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    Posted April 21, 2014 by
    This iReport is part of an assignment:
    The world's best national parks

    American National Parks Road Trip 2013


    Last summer, my boyfriend and I took a road trip to the western US for a few weeks of camping, hiking, and adventuring. We visited Yosemite, Lassen Volcanic, Redwood, Crater Lake, Yellowstone, and Badlands National Park. What an extraordinary experience! The parks were overflowing with life; amongst the animals we encountered were yellow-bellied marmots, pikas, Roosevelt elk, bison, black bear, Bighorn sheep, and pronghorns.


    Did we put a few thousand miles on the car? Sure. Was the camera memory card quickly full of pictures? Yep. Will we ever forget waking up to a mountaintop sunrise? Not a chance. If you can—even just for a day—make the time to take your family or friends to see the wondrous beauty of America’s national parks.


    All pictures are credited to Phillip Rodenbeck.


    Picture 1: Half Dome soars above several roaring waterfalls in Yosemite National Park. Hiking the towering granite dome is by permit only and is one of the most demanding in the park.


    Picture 2: In Yosemite National Park is Glen Aulin, which means “beautiful valley” in Gaelic; this hike truly lives up to its name.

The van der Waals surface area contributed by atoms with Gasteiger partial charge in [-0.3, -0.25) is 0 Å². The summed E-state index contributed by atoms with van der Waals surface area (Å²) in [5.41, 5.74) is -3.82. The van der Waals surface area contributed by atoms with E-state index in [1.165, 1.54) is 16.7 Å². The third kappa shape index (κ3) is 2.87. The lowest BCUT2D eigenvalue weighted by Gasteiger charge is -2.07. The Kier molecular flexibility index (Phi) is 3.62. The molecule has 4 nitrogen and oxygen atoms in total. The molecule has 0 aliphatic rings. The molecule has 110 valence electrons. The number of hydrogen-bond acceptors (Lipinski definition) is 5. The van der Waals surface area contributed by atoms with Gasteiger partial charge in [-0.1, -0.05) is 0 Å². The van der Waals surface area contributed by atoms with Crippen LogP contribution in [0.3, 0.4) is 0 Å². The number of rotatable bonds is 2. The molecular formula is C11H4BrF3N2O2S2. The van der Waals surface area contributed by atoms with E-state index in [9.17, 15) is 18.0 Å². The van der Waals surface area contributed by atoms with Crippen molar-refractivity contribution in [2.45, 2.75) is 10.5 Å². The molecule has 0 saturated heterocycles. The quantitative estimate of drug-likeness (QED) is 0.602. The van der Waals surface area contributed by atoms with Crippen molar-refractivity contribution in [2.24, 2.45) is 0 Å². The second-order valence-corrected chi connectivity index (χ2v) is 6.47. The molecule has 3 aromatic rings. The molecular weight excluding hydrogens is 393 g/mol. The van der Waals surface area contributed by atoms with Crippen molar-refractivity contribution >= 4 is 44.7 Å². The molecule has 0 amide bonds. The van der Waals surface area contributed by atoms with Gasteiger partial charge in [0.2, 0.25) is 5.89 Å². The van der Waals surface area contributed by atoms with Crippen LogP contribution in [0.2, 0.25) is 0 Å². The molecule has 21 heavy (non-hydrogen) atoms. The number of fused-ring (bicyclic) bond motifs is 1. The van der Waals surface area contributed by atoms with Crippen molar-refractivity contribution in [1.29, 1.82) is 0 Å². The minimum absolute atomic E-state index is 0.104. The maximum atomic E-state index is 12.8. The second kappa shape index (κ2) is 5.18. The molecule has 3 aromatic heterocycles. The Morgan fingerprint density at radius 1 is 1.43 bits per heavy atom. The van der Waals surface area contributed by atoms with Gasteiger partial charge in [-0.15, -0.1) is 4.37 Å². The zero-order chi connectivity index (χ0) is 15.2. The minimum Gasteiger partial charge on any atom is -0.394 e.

Picture 3: Lassen Volcanic National Park is home to an alien landscape of steam vents and boiling mud. The pools of bubbling water are colored with various metals, and the sulfur-laden air lets visitors know they’re getting close to openings in the Earth’s crust.


    Picture 4: Hundred-foot-tall trees in Redwood National Park tower over buildings and visitors alike. Where the forest of these centuries-old redwoods ends, families of Roosevelt elk can be seen strolling along the beach of the Pacific Ocean.


    Picture 5: When Mount Mazama erupted thousands of years ago, it created a caldera more than 1,000 feet deep. Snowmelt and rain filled the crater to create one of the purest bodies of water on the planet; Crater Lake National Park is tucked into the Cascade Range in Southern Oregon.


    Picture 6: Yellowstone National Park sprawls across parts of Idaho, Montana, and Wyoming, and because it is located on top of an enormous supervolcano, geothermal features are a unique feature amongst the mountains, canyons, and rivers.


    Picture 7: American bison roam throughout Yellowstone. Bison share the park with black bears, grizzly bears, elk, moose, Bighorn sheep, and millions of curious visitors each year.


    Picture 8: Through the aptly named Grand Canyon of the Yellowstone runs the Yellowstone River. Hiking throughout the park, each view is more spectacular than the last, so it’s not hard to see why it was tantamount to preserve some of America’s greatest treasures as the first national park.


    Picture 9: Badlands National Park is overflowing with thrilling Native American history; the sharp buttes run alongside grass prairies. Since this area was once entirely underwater, the park is a paradise for paleontologists, archeologists, and historians.

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